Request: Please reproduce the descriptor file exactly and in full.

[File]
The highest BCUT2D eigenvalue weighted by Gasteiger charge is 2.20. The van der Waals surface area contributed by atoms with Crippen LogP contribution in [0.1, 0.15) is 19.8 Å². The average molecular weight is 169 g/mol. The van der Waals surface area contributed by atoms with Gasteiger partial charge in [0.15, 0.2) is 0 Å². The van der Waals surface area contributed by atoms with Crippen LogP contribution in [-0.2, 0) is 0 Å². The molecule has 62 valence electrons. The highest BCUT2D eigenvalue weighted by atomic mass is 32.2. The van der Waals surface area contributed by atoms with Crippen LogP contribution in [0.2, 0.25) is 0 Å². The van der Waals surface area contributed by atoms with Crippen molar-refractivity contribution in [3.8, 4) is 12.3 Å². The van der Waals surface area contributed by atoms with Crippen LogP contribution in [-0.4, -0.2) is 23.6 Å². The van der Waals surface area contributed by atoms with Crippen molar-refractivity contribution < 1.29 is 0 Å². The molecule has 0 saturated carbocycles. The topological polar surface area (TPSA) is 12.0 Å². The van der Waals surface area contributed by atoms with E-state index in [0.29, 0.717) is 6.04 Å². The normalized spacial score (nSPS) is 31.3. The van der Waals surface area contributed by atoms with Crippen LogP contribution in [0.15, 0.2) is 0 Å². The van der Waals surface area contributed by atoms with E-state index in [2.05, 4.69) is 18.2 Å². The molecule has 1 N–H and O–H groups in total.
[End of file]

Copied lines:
The highest BCUT2D eigenvalue weighted by Gasteiger charge is 2.20. The van der Waals surface area contributed by atoms with Crippen LogP contribution in [0.1, 0.15) is 19.8 Å². The average molecular weight is 169 g/mol. The van der Waals surface area contributed by atoms with Gasteiger partial charge in [0.15, 0.2) is 0 Å². The van der Waals surface area contributed by atoms with Crippen LogP contribution in [-0.2, 0) is 0 Å². The molecule has 62 valence electrons. The highest BCUT2D eigenvalue weighted by atomic mass is 32.2. The van der Waals surface area contributed by atoms with Crippen LogP contribution in [0.2, 0.25) is 0 Å². The van der Waals surface area contributed by atoms with Crippen molar-refractivity contribution in [3.8, 4) is 12.3 Å². The van der Waals surface area contributed by atoms with Crippen LogP contribution in [-0.4, -0.2) is 23.6 Å². The van der Waals surface area contributed by atoms with Crippen molar-refractivity contribution < 1.29 is 0 Å². The molecule has 0 saturated carbocycles. The topological polar surface area (TPSA) is 12.0 Å². The van der Waals surface area contributed by atoms with E-state index in [0.29, 0.717) is 6.04 Å². The normalized spacial score (nSPS) is 31.3. The van der Waals surface area contributed by atoms with Crippen LogP contribution in [0.15, 0.2) is 0 Å². The van der Waals surface area contributed by atoms with E-state index in [2.05, 4.69) is 18.2 Å². The molecule has 1 N–H and O–H groups in total.